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I stumbled upon this course description and couldn't help wondering if anyone here ever heard of this school:

The underlying question of course would be if they are any "good", though I know how difficult it can be to give a clear answer to that question.

Thanks for reading! Feel free to answer in EN, FR or DE. :)

asked 05 Jan '13, 12:29

Gaspar's gravatar image

Gaspar ♦♦

edited 17 Feb '13, 03:37

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I will try to answer your question, as I am the course leader of the MA Interpreting and Translation here at UCLan (University of Central Lancashire) in Preston. My name is Kirsty Heimerl-Moggan and I am a senior lecturer in interpreting.

I will outline our course to you and then you can make up your own mind about whether we are “good” or not.

Let me tell you a bit about our Interpreting Course.

This course has a 95% weighting towards interpreting with only 5% covering translation and even the translation has an interpreting focus.

What is unique about the course (for a UK course) are the high number of contact hours during which students are taught in the interpreting suite by their lecturers. All of the lecturers are practising conference, business and public service interpreters as well as being academics with long careers in academia (at a number of UK & overseas Interpreting Universities).

Our interpreting students train on Equipment used in the World of Interpreting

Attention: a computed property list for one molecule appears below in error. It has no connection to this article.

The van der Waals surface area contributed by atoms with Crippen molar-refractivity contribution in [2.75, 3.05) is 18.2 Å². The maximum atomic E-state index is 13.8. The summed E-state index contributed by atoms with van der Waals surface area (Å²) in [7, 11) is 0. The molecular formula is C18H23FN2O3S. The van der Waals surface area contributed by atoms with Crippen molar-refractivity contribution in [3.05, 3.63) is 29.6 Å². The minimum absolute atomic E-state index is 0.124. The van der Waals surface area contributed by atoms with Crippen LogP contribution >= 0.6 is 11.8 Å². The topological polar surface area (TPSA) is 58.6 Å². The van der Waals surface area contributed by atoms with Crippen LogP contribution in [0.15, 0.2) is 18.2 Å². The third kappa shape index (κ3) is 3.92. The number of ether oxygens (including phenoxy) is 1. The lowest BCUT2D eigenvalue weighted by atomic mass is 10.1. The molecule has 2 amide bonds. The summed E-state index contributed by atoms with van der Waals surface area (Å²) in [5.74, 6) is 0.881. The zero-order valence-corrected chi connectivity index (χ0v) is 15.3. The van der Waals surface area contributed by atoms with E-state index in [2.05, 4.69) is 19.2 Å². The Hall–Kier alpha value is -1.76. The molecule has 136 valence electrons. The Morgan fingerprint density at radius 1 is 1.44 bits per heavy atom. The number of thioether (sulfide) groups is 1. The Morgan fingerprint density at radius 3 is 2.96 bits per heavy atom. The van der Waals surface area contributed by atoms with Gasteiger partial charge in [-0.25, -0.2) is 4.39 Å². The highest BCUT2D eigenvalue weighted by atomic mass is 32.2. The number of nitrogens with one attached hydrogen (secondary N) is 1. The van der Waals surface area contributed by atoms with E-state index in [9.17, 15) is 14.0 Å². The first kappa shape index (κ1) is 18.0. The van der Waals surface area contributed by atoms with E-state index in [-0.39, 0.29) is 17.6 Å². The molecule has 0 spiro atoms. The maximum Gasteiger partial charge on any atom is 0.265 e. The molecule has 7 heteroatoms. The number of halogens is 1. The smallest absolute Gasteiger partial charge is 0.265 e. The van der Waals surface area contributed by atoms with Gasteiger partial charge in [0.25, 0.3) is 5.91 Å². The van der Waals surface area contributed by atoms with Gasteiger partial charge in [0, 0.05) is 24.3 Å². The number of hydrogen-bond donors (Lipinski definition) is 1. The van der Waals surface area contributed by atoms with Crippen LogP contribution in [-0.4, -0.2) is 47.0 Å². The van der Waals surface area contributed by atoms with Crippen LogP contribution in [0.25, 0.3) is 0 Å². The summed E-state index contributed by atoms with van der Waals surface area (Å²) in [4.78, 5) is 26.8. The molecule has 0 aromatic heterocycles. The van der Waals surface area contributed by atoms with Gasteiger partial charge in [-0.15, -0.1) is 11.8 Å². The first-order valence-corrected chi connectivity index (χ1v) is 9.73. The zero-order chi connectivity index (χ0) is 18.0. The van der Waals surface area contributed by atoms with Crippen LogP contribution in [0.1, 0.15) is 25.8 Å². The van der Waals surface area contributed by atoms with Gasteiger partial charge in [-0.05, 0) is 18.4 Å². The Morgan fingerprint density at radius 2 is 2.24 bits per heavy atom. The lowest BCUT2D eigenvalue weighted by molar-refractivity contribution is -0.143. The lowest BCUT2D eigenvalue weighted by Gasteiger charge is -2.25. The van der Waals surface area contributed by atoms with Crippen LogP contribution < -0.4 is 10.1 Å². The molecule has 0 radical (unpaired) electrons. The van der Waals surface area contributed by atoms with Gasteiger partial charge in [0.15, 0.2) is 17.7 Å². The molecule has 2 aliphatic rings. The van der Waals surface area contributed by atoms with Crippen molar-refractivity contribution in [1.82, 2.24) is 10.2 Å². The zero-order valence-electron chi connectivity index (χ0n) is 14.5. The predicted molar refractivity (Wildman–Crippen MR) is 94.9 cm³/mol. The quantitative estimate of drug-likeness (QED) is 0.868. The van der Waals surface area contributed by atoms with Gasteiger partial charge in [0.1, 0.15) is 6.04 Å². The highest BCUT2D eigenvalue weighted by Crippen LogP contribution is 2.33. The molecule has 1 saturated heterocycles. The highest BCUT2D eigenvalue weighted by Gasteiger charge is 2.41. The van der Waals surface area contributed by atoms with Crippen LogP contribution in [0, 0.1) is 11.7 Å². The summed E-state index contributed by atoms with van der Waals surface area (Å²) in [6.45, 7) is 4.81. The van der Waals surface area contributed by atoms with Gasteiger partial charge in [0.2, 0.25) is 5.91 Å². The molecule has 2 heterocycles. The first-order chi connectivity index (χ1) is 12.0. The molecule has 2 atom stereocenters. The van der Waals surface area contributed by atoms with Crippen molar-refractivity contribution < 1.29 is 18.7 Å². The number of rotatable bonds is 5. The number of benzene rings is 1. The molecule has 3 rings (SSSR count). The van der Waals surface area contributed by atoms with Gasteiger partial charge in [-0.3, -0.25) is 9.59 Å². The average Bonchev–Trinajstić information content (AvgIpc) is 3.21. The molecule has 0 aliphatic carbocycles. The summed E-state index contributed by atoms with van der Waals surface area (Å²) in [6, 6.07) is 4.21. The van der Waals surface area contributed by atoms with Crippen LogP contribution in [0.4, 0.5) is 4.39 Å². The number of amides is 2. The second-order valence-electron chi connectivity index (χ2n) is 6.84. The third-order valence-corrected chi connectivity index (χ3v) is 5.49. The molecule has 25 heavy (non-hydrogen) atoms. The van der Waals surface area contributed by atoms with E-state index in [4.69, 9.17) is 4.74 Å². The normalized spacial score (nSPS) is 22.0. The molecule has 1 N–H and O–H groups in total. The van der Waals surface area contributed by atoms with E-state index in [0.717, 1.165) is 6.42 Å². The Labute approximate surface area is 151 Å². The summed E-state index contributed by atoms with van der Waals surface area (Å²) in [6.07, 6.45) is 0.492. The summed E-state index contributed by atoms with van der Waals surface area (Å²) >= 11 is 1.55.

• 2 state-of-the-art Interpreting Suites in the Worldwise Centre
• with Brähler booths and consoles (interpreting equipment)
• USB recording devices for every student

Each group has a maximum of 12 students and interpreting students interpret at all times

Language Specific Modules (which are all compulsory and year-long)

• Simultaneous Interpreting into English: 2 hours per week
• Simultaneous Interpreting into Other Language: 2 hours per week
• Consecutive Interpreting into English: 2 hours per week
• Consecutive Interpreting into Other Language: 2 hours per week
• Mock Conference (Simultaneous): 2 hours per week
• Technical Business Interpreting both ways: 2 hours per week
• Translation both ways: 2 hours per week

Generic Modules (which are all compulsory and year-long)

• Starting an Interpreting & Consultancy Business: 2 hours per week
• IT for Interpreters: 2 hours per week
• Theory of Interpreting: 2 hours per week
• Dissertation: double module

Jobs that our graduates have gone on to do include:

• Freelance conference interpreters
• Political interpreters for the government
• Heading up an interpreting department at an interpreting agency
• Interpreting for their home country’s military
• Interpreting for the Federal German Language Office (supplying all German Ministries)
• Freelance and in-house translators
• Lecturing in interpreting
• Training public service interpreting

And many more.

Detailed information of all the lecturers involved in teaching on the MA Interpreting can be found on our website including our publications etc.

Non English-native students (with a non-UK degree) must have either TOEFL (minimum 600-pbt or 250 cbt) and TWE 4.5 or IELTS min 6.5 with 6.0 in writing, or equivalent.

I hope this gives you a chance to form on opinion on UCLan


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answered 13 Feb '13, 03:21

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edited 13 Feb '13, 04:03

Vincent%20Buck's gravatar image

Vincent Buck

Hi Kirsty, belated thanks for the long answer!

Quick follow up question of interest for students with C rather than B languages: Did any UClan graduates make it into the EU or UN? Do you have trainers on board who are EU or UN accredited or is your expertise more private-market oriented?

(02 Sep '15, 12:42) Gaspar ♦♦
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question asked: 05 Jan '13, 12:29

question was seen: 10,559 times

last updated: 15 Sep '15, 11:24

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